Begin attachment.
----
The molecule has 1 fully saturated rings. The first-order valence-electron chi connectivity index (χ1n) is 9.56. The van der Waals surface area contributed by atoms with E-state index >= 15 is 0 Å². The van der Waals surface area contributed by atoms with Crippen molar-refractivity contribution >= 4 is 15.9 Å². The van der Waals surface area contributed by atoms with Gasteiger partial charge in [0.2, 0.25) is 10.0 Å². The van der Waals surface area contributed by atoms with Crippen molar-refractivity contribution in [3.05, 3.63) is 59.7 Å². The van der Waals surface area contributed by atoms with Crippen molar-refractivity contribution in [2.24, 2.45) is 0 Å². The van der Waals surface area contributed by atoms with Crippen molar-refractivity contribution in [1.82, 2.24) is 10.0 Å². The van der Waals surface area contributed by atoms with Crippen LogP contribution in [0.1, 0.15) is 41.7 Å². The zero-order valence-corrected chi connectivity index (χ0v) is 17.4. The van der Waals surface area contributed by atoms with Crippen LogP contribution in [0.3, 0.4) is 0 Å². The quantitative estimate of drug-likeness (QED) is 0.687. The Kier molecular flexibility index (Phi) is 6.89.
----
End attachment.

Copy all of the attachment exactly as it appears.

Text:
The molecule has 1 fully saturated rings. The first-order valence-electron chi connectivity index (χ1n) is 9.56. The van der Waals surface area contributed by atoms with E-state index >= 15 is 0 Å². The van der Waals surface area contributed by atoms with Crippen molar-refractivity contribution >= 4 is 15.9 Å². The van der Waals surface area contributed by atoms with Gasteiger partial charge in [0.2, 0.25) is 10.0 Å². The van der Waals surface area contributed by atoms with Crippen molar-refractivity contribution in [3.05, 3.63) is 59.7 Å². The van der Waals surface area contributed by atoms with Crippen molar-refractivity contribution in [2.24, 2.45) is 0 Å². The van der Waals surface area contributed by atoms with Crippen molar-refractivity contribution in [1.82, 2.24) is 10.0 Å². The van der Waals surface area contributed by atoms with Crippen LogP contribution in [0.1, 0.15) is 41.7 Å². The zero-order valence-corrected chi connectivity index (χ0v) is 17.4. The van der Waals surface area contributed by atoms with Crippen LogP contribution in [0.3, 0.4) is 0 Å². The quantitative estimate of drug-likeness (QED) is 0.687. The Kier molecular flexibility index (Phi) is 6.89.